In the wake of Malcolm Young's passing, Jesse Fink, author of The Youngs: The Brothers Who Built AC/DC, offers up his top 10 AC/DC songs, each seasoned with a dash of backstory.

In the wake of Malcolm Young's passing, Jesse Fink, author of The Youngs: The Brothers Who Built AC/DC, offers up his top 10 AC/DC songs, each seasoned with a dash of backstory.

Keep reading... Show less

Pauline Black may be called the Queen of Ska by some, but she insists she's not the only one, as Two-Tone legends the Selecter celebrate another stellar album in a career full of them.

Being commonly hailed as the "Queen" of a genre of music is no mean feat, but for Pauline Black, singer/songwriter of Two-Tone legends the Selecter and universally recognised "Queen of Ska", it is something she seems to take in her stride. "People can call you whatever they like," she tells PopMatters, "so I suppose it's better that they call you something really good!"

Keep reading... Show less

Morrison's prose is so engaging and welcoming that it's easy to miss the irreconcilable ambiguities that are set forth in her prose as ineluctable convictions.

It's a common enough gambit in science fiction. Humans come across a race of aliens that appear to be entirely alike and yet one group of said aliens subordinates the other, visiting violence upon their persons, denigrating them openly and without social or legal consequence, humiliating them at every turn. The humans inquire why certain of the aliens are subjected to such degradation when there are no discernible differences among the entire race of aliens, at least from the human point of view. The aliens then explain that the subordinated group all share some minor trait (say the left nostril is oh-so-slightly larger than the right while the "superior" group all have slightly enlarged right nostrils)—something thatm from the human vantage pointm is utterly ridiculous. This minor difference not only explains but, for the alien understanding, justifies the inequitable treatment, even the enslavement of the subordinate group. And there you have the quandary of Otherness in a nutshell.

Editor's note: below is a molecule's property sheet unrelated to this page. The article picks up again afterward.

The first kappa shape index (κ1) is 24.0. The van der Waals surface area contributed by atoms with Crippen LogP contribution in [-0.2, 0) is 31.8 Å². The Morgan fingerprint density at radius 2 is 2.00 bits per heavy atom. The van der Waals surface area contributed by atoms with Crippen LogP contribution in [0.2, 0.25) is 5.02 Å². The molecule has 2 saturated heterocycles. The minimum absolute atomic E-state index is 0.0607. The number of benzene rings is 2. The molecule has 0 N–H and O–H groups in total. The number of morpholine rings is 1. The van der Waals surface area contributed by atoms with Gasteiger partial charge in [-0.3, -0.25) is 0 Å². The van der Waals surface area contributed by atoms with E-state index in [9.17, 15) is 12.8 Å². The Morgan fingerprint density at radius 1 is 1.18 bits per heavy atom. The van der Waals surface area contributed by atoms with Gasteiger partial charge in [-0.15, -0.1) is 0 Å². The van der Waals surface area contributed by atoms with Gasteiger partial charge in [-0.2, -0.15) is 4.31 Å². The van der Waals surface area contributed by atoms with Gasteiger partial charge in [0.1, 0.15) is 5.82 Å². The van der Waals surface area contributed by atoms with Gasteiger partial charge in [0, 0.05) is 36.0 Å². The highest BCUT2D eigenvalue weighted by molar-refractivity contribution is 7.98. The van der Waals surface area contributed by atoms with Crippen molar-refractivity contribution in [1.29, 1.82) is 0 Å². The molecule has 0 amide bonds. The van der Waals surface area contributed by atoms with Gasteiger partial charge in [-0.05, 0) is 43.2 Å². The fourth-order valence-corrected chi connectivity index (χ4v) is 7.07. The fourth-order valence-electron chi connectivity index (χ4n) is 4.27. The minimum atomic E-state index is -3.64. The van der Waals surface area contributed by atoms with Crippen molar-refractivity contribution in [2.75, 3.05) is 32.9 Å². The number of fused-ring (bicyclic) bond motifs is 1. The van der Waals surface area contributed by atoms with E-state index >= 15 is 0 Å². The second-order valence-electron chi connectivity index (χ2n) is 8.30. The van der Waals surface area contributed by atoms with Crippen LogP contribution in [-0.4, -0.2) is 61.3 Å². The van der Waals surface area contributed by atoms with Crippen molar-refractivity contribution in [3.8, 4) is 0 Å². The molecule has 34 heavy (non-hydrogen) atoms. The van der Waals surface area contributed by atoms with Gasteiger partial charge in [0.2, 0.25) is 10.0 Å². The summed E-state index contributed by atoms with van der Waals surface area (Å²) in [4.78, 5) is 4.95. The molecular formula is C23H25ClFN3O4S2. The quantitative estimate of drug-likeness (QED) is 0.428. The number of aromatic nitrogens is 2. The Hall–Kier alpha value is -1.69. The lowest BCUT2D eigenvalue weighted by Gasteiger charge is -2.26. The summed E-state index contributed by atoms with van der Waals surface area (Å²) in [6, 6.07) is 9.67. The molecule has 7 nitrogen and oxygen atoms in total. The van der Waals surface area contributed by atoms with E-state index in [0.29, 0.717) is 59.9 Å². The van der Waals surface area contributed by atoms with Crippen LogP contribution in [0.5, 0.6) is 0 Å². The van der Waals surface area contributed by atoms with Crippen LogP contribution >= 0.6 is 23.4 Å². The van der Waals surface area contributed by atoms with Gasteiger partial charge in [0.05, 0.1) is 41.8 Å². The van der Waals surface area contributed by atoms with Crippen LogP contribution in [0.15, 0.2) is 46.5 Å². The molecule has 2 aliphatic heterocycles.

Keep reading... Show less

A 1996 classic, Shawn Colvin's album of mature pop is also one of best break-up albums, comparable lyrically and musically to Joni Mitchell's Hejira and Bob Dylan's Blood on the Tracks.

When pop-folksinger Shawn Colvin released A Few Small Repairs in 1996, the music world was ripe for an album of sharp, catchy songs by a female singer-songwriter. Lilith Fair, the tour for women in the music, would gross $16 million in 1997. Colvin would be a main stage artist in all three years of the tour, playing alongside Liz Phair, Suzanne Vega, Sheryl Crow, Sarah McLachlan, Meshell Ndegeocello, Joan Osborne, Lisa Loeb, Erykah Badu, and many others. Strong female artists were not only making great music (when were they not?) but also having bold success. Alanis Morissette's Jagged Little Pill preceded Colvin's fourth recording by just 16 months.

Keep reading... Show less

Frank Miller locates our tragedy and warps it into his own brutal beauty.

In terms of continuity, the so-called promotion of this entry as Miller's “third" in the series is deceptively cryptic. Miller's mid-'80s limited series The Dark Knight Returns (or DKR) is a “Top 5 All-Time" graphic novel, if not easily “Top 3". His intertextual and metatextual themes resonated then as they do now, a reason this source material was “go to" for Christopher Nolan when he resurrected the franchise for Warner Bros. in the mid-00s. The sheer iconicity of DKR posits a seminal work in the artist's canon, which shares company with the likes of Sin City, 300, and an influential run on Daredevil, to name a few.

Keep reading... Show less
Pop Ten
Mixed Media
PM Picks

© 1999-2017 All rights reserved.
Popmatters is wholly independently owned and operated.